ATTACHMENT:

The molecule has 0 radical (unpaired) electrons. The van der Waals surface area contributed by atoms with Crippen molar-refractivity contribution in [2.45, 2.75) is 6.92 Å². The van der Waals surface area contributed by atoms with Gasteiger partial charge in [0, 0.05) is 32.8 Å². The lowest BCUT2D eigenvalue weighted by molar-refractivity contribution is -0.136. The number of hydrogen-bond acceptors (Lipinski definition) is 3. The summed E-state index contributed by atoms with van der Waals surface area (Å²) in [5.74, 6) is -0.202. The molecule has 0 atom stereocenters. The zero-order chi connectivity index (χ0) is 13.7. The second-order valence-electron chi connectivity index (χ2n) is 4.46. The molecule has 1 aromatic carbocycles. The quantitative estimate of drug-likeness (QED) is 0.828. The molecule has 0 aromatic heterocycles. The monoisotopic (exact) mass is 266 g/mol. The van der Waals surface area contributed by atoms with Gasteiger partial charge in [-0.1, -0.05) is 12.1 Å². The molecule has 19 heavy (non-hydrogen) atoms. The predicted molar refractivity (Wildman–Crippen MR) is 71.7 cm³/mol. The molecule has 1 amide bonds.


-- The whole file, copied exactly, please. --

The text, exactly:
The molecule has 0 radical (unpaired) electrons. The van der Waals surface area contributed by atoms with Crippen molar-refractivity contribution in [2.45, 2.75) is 6.92 Å². The van der Waals surface area contributed by atoms with Gasteiger partial charge in [0, 0.05) is 32.8 Å². The lowest BCUT2D eigenvalue weighted by molar-refractivity contribution is -0.136. The number of hydrogen-bond acceptors (Lipinski definition) is 3. The summed E-state index contributed by atoms with van der Waals surface area (Å²) in [5.74, 6) is -0.202. The molecule has 0 atom stereocenters. The zero-order chi connectivity index (χ0) is 13.7. The second-order valence-electron chi connectivity index (χ2n) is 4.46. The molecule has 1 aromatic carbocycles. The quantitative estimate of drug-likeness (QED) is 0.828. The molecule has 0 aromatic heterocycles. The monoisotopic (exact) mass is 266 g/mol. The van der Waals surface area contributed by atoms with Gasteiger partial charge in [-0.1, -0.05) is 12.1 Å². The molecule has 19 heavy (non-hydrogen) atoms. The predicted molar refractivity (Wildman–Crippen MR) is 71.7 cm³/mol. The molecule has 1 amide bonds.